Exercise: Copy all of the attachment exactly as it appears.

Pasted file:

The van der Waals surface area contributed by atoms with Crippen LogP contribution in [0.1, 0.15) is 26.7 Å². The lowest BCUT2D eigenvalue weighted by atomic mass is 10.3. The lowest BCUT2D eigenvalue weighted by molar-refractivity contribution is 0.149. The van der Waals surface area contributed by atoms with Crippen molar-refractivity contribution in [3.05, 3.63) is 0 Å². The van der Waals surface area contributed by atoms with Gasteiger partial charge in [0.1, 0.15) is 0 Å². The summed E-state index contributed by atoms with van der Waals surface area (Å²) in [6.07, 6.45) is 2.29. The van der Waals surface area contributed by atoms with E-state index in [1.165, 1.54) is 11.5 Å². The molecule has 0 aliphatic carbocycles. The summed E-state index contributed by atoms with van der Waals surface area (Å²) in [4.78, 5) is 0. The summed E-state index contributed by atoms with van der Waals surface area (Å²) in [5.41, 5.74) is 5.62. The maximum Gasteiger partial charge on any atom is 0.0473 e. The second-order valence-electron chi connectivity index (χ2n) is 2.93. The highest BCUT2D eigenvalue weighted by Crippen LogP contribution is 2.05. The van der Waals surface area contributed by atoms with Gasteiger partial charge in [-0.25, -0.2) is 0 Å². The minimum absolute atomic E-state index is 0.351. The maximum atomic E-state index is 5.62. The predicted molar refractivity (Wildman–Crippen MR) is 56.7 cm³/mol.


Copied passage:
The van der Waals surface area contributed by atoms with Crippen LogP contribution in [0.1, 0.15) is 26.7 Å². The lowest BCUT2D eigenvalue weighted by atomic mass is 10.3. The lowest BCUT2D eigenvalue weighted by molar-refractivity contribution is 0.149. The van der Waals surface area contributed by atoms with Crippen molar-refractivity contribution in [3.05, 3.63) is 0 Å². The van der Waals surface area contributed by atoms with Gasteiger partial charge in [0.1, 0.15) is 0 Å². The summed E-state index contributed by atoms with van der Waals surface area (Å²) in [6.07, 6.45) is 2.29. The van der Waals surface area contributed by atoms with E-state index in [1.165, 1.54) is 11.5 Å². The molecule has 0 aliphatic carbocycles. The summed E-state index contributed by atoms with van der Waals surface area (Å²) in [4.78, 5) is 0. The summed E-state index contributed by atoms with van der Waals surface area (Å²) in [5.41, 5.74) is 5.62. The maximum Gasteiger partial charge on any atom is 0.0473 e. The second-order valence-electron chi connectivity index (χ2n) is 2.93. The highest BCUT2D eigenvalue weighted by Crippen LogP contribution is 2.05. The van der Waals surface area contributed by atoms with Gasteiger partial charge in [-0.25, -0.2) is 0 Å². The minimum absolute atomic E-state index is 0.351. The maximum atomic E-state index is 5.62. The predicted molar refractivity (Wildman–Crippen MR) is 56.7 cm³/mol.